Lights and Shadows of New York Life -- neat old bookThank goodness Mickey Mouse wasn't created in 1872. For if he had, Congress would have certainly passed a law preventing all creative works from that year forward from entering the public domain.
And that would be a shame, because then fewer people would be able to read "Lights and Shadows of New York Life, or, the Sights and Sensations of the Great City," by James D. McCabe, Jr.
Fortunately, books published in 1872 are in the public domain, so you can download this fantastic book about life in New York in the late 19th century for free from Project Gutenberg or Manybooks.net.
This is the world of Scorsese's Gangs of New York, one of my favorite movies. The table of contents include intriguing chapters, such as:
IMPOSTORS, STREET MUSICIANS, MINOR AMUSEMENTS, BOARDING-HOUSE LIFE, THE CHEAP LODGING HOUSES, PROFESSIONAL CRIMINALS, THE THIEVES, THE PICKPOCKETS, FEMALE THIEVES, THE RIVER THIEVES, THE FENCES, THE ROUGHS, THE PAWNBROKERS, THE SOCIAL EVIL, THE LOST SISTERHOOD, THE STREET WALKERS, CHILD MURDER, BLACK-MAILING, FEMALE SHARPERS, FORTUNE TELLERS AND CLAIRVOYANTS, THE BUMMERS, TENEMENT HOUSE LIFE, DRUNKENNESS, WHAT IT COSTS TO LIVE IN NEW YORK, GAMBLING, FARO BANKS, LOTTERIES, THE "HEATHEN CHINEE," STREET CHILDREN, SWINDLERS, THE POOR OF NEW YORK, THE DESERVING POOR, THE BEGGARS, QUACK DOCTORS, WORKING WOMEN, STREET VENDERS
LONDON: Britain will send jailers to Pitcairn Island after six men - a 10th of the island's population - lost their final appeal against convictions for child rape and indecent assault.
The British colony - the world's least-populated legal jurisdiction - is home to descendants of crew from the Bounty, who settled there with Tahitian wives in 1790 after a legendary high-seas mutiny.
A British Foreign Office spokesman said seven New Zealand prison officers would be dispatched to establish a new prison, Her Majesty's Prison Pitcairn, on the remote South Pacific island. Britain will pay the bill, expected to total about £500,000 ($1.2 million) a year.
The British Foreign and Commonwealth Office said on Monday the six men had lost their appeal to the Privy Council, which rejected their argument that English law had not been promulgated on the island and it was not under British sovereignty.
The men were first found guilty in 2004, and their conviction was upheld by a court sitting in Auckland this year. Four were found guilty of rape and sentenced to between two and six years' jail. The other two were convicted of indecent assault and sentenced to community service.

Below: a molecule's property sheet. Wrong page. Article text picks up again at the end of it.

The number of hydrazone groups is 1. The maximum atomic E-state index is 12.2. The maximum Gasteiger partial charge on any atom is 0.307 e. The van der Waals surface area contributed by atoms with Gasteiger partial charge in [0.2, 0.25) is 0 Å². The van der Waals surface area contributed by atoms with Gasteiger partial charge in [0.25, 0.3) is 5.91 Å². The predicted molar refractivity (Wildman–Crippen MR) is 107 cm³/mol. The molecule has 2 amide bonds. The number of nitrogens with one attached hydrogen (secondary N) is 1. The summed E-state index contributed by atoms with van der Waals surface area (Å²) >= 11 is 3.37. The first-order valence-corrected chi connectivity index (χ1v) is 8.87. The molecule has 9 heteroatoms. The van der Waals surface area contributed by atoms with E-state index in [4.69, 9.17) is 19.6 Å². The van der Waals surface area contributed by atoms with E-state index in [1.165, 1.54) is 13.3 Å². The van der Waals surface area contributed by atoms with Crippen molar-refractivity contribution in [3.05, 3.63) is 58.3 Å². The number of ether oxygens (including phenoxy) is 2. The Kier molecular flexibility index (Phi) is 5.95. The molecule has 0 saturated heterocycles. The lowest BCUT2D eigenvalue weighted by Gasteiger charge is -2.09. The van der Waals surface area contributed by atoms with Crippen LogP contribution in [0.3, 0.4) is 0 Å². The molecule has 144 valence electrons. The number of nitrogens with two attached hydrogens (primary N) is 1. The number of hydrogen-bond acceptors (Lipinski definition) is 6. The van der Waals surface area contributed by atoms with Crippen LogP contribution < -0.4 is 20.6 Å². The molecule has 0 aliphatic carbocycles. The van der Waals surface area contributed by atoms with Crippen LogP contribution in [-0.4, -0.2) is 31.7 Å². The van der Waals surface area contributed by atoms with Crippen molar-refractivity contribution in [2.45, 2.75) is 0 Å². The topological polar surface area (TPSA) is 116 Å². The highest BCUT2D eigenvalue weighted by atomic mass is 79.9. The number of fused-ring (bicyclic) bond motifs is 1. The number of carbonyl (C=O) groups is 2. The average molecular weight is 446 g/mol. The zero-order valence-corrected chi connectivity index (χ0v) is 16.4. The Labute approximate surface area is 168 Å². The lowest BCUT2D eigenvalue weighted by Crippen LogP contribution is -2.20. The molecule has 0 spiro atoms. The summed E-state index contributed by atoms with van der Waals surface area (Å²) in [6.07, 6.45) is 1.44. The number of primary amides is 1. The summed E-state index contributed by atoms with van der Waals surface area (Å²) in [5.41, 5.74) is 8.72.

© Keeley 1992 Katherine Gorge Northern territory Australia
*Now Available on DVD: The **Israel** Lobby Debate at Cooper Union,
**New York City*
October 31, 2006
The debate on the "Israel Lobby and U.S. Foreign Policy," a paper by
Profs. John Mearsheimer of the University of Chicago and Stephen Walt of
Harvard University, sparked a lively debate at the Peter Cooper Union in
New York City on September 28, 2006. The debate, in which pro-Israel
lobbyists Martin Indyk and Dennis Ross, plus former Israel Foreign
Minister Shlomo Ben Ami, debated Prof. Mearsheimer, Prof. Rashid Khalidi
of Columbia University, and Prof. Tony Judt of New York University was
one of the most fascinating discussions on the power of the lobby. It
provided a great public service to the American people who are rarely
allowed to discuss the lobby and its workings. It was thanks to the
British London Review of Books that it was staged in the U.S. It will
probably not be repeated.
CNIF sent a film crew to New York to film the debate, and the DVD is now
available. "The Tipping Point: Changing Perceptions of the U.S.-Israel
Relationship: A Debate" also contains as a bonus feature footage of
Profs. Mearsheimer and Walt at the National Press Club presenting the
main features of their paper and a discussion of the lobby's efforts to
promote and prolong the Israel-Hezbollah War of July-August 2006.
The DVD costs $14.95 plus $3 postage and packing. Order your copy of the
DVD through the CNI website
/"The Tipping Point: Changing Perceptions of the U.S.-Israel
Relationship: A Debate"
Producer: Alchymedia and the Council for the National Interest Foundation
$14.95 plus shipping
UPCA: 894885 110102
How to cut and run
We could lead the Mideast to peace, but only if we stop refusing to do
the right thing
By William E. Odom
Lt. Gen. WILLIAM E. ODOM (Ret.) is a senior fellow at the Hudson
Institute and a professor at Yale University.
October 31, 2006
THE UNITED STATES upset the regional balance in the Middle East when it
invaded Iraq. Restoring it requires bold initiatives, but "cutting and
running" must precede them all. Only a complete withdrawal of all U.S.
troops within six months and with no preconditions can break the
paralysis that now enfeebles our diplomacy. And the greatest obstacles to
cutting and running are the psychological inhibitions of our leaders and the
Our leaders do not act because their reputations are at stake. The public
does not force them to act because it is blinded by the president's conjured
set of illusions: that we are reducing terrorism by fighting in Iraq;
creating democracy there; preventing the spread of nuclear weapons; making
Israel more secure; not allowing our fallen soldiers to have died in vain;
( Collapse )
© Keeley 2003 Sifnos Island